A] Conduct your own research into youth gang culture.
This research analyse the myths & realities surrounding the highly problematic of youth gang in the UK. There is little research into the gang problem in the UK which has led to the large amount of research from the USA being involved to the UK.
Key areas in this research were the analysis of different theories of youth gangs, the use of different subcultural concept in order to explain the emergence of youth gangs & the impact of the press in changing public perception and government reaction, as the effect this has on official statistic.
Hallsworth &Young  stated the gangs was for the first time clearly linked to the problem of urban violence and use of weapon in the UK suggested a Home Office report 2008, published following the rise in gang related incidents, which were the focus of much media attention. The Centre for Social Justice  went on the state that media coverage has at times been suggestive of an expansion in gang related youth violence, extraordinary headlined & television documentaries relating to gang violence & death as well the involvement of girl gangs in the UK. Indicated that the issue is similar to that in the USA where the common perception is that this group are armed, dangerous & ready to kill [Hallworst & Young 2008]. Every time a youth is killed as a result of street violence, particularly when it involves knives or guns, questions are sent through the press as to whether the incident was linked to gangs [Hallsworth & Young 2008]. However, it is stated that much of the press report in the UK are not backed by practical evidence of a large scale issues.
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The issue with defining gangs, the use of word ‘gang’ can lead to events which can not be gang related defined as such [Marshall 2005]. The Greater Vancouver Gang study identified group who were recorded by the police as a ‘gang’ even though they did not consider themselves this way [Gordon 2000]. Bullock & Tilley  stated that almost all who belong to informal group might be deemed to be gang member even if they are not criminal, despite previous studies such as Willmott’s  survey in East London showing that it is usual for youths of eighteen to go around in small group [Farrington & West 1977].
Hallsowrth & Young  stated that there is a small consensus on what groups are gang and this stay the subject of on going debate. They explained that were 3 level of delinquent collective [Marshall 2005]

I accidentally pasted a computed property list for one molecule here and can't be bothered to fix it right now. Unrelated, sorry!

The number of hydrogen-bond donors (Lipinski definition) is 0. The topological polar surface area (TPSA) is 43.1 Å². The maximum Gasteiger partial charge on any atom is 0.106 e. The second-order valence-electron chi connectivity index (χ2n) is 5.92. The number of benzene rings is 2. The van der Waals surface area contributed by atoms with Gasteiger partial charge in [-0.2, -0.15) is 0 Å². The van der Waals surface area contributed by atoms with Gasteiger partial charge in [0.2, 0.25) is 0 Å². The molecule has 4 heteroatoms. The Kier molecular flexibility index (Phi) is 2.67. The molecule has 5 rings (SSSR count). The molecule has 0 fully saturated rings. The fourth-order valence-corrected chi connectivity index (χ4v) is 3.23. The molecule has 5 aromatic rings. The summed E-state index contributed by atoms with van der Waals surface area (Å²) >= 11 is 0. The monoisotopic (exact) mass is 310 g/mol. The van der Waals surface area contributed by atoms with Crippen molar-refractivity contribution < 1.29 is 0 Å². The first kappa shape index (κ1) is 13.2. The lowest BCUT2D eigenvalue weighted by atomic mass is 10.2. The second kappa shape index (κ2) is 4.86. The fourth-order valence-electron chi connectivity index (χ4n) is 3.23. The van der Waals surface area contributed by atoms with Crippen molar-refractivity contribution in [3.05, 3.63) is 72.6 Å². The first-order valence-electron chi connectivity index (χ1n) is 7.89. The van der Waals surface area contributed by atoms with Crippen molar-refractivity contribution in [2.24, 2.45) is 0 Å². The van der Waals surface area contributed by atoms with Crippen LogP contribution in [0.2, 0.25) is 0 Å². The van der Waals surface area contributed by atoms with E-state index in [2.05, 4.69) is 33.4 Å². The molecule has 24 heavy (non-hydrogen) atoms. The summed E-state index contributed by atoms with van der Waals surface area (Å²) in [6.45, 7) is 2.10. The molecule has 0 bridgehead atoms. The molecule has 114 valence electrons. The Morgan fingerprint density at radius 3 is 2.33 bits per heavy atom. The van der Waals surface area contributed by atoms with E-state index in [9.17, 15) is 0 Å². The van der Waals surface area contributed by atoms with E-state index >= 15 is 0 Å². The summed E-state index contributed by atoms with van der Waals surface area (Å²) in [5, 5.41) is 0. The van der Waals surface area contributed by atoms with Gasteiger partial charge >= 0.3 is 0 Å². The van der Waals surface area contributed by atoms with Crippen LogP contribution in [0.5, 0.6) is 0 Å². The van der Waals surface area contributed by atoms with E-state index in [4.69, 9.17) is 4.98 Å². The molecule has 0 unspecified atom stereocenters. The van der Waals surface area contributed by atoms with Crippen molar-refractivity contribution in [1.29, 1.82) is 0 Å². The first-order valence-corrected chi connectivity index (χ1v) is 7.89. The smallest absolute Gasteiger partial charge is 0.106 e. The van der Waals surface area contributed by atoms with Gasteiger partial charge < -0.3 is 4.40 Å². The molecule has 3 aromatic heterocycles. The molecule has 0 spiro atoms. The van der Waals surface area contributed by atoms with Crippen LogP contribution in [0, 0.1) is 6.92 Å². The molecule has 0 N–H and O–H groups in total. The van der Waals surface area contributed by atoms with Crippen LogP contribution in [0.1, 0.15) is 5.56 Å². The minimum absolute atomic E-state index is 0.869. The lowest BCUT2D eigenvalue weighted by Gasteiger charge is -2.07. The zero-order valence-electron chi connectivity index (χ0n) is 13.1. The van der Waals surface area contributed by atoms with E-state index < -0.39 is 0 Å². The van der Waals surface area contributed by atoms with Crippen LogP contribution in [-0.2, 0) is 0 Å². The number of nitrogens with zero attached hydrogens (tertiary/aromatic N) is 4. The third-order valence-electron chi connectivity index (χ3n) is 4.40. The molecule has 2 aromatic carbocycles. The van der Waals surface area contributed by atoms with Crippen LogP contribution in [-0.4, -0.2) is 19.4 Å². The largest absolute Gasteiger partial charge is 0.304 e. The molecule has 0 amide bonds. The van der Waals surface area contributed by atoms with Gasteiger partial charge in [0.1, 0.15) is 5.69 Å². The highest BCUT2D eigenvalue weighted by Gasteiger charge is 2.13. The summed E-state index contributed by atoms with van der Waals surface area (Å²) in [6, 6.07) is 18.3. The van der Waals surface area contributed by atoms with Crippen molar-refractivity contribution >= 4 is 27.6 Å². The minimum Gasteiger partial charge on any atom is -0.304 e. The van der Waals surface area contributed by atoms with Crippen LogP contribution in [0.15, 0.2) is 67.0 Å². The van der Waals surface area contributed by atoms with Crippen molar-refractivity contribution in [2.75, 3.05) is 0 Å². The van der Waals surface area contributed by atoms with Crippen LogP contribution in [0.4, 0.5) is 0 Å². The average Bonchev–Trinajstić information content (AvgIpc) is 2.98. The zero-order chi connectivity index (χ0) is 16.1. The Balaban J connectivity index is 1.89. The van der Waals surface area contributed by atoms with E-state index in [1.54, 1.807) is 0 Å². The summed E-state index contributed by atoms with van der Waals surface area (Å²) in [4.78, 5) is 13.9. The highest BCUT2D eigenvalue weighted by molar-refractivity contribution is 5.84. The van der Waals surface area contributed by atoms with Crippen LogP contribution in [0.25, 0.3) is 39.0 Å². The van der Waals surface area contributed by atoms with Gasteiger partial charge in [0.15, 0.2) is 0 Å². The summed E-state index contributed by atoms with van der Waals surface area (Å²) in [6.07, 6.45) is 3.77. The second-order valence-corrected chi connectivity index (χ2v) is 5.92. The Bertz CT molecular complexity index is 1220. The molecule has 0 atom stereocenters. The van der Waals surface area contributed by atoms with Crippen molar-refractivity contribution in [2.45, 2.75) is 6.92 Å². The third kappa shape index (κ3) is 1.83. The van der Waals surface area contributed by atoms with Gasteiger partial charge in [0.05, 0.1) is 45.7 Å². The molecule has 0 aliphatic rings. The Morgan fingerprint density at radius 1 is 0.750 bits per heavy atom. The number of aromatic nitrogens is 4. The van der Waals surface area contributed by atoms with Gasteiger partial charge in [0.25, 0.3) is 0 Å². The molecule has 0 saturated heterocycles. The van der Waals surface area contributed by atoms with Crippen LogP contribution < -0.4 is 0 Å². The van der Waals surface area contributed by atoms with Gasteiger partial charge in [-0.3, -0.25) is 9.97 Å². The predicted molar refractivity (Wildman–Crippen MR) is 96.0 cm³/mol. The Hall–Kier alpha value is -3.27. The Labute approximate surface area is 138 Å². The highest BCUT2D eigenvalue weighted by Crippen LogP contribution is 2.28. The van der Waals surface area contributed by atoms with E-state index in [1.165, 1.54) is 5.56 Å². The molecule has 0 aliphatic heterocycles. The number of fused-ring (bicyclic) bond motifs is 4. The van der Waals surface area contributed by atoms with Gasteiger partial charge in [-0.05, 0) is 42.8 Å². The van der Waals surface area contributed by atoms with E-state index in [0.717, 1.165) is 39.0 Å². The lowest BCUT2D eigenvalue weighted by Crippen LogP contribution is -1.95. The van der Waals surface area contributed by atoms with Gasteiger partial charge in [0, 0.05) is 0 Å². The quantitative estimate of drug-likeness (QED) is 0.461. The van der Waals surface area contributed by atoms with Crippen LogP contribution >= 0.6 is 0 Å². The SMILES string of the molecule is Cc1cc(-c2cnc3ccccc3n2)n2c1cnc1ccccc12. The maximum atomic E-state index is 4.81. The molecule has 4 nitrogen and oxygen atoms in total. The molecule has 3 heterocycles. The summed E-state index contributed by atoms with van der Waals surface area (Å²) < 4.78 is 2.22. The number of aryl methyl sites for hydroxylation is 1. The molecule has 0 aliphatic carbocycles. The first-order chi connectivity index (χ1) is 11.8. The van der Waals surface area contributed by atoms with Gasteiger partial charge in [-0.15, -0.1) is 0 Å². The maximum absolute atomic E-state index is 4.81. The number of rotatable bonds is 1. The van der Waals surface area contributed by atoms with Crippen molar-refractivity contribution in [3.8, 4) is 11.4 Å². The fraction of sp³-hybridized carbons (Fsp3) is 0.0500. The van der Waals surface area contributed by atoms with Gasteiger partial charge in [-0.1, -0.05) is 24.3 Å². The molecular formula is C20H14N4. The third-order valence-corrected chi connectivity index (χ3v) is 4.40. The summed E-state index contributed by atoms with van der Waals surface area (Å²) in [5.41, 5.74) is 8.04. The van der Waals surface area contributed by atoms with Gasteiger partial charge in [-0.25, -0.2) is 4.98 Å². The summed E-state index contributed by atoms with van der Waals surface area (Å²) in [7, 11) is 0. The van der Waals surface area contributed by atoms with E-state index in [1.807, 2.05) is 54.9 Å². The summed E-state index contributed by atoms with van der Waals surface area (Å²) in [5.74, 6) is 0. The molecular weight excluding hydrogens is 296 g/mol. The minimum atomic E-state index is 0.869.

Peer group are the most common, implicated in petty but unorganised crime.
Gangs who are more likely to use deadly violence & protect their territory than other street groups [Sanders 1994 cited in Bennett & Holloway 2004].
Organised Criminal group who operate black markets, where specific view crime their regular occupation [Marshall 2005] and where youths can operate as part of the adult organised groups [Stelfox 1998].
Peter Stelfox found it difficult to find a generally agreed theory of a gang which was applicable to the UK issues [Pitts 2007]. He stated on a broad theory to suit the aims of his research , showing that a gang criminal purpose, but uses violence – the threat – fear of violence to further a criminal purpose , but excluding football hooligans & terrorist [Stelfox 1998]. This theory Stelfox found a national total of 72 gangs in the UK. Those using alternative theories for example the Metropolitan Police [2006 cited in Pitts 2007] recorded169 youth gangs in London and Hallsworth & Young’s  discovered state that gang membership in the UK is no more than 37% of the youthful population. The problem that will arise when trying to identify youth gang using different theories
The majority of young people are law-abiding citizens who a valuable contribution to community. Young people are disproportionately more likely to be the victim of violence & to scary about the impact in their live. British Crime Survey evaluate that young men from 16 to 24, for example are more than four times more likely to become the victim of violent crime than general population and there were over 500,000 violent incident against 10 to 15 years olds in 2010/11
A young person’s risk of being a victim of violence is heavily determined by their age, sex & class. Family elements like parental neglect or violence are important, but so too are broader community elements like local attitudes to the illegal economy or high crime rates.
What elements lead young people to commit serious violence are:
Early childhood neglect & abuse
Ill health in the family
Parental violence & drug addiction
School exclusion & early conduct disorders
Violent victimisation & repeated hospital visit
Early involvement in local gangs
Gang Membership also drives serious violence. Data on gangs is not systematically recorded in the UK, evidence suggest that gang membership is relatively rare. Youth surveys have found that 2 to 7% of youth people aged between 10 & 19 years report being a member of a gang.
Gang played a small, but significant role in the riots earlier this year. Across the 10 Forces where the disorder was most prevalent a total of 417 arrestees during the event of the disorder were reported to be members of gangs – 13% of the total.
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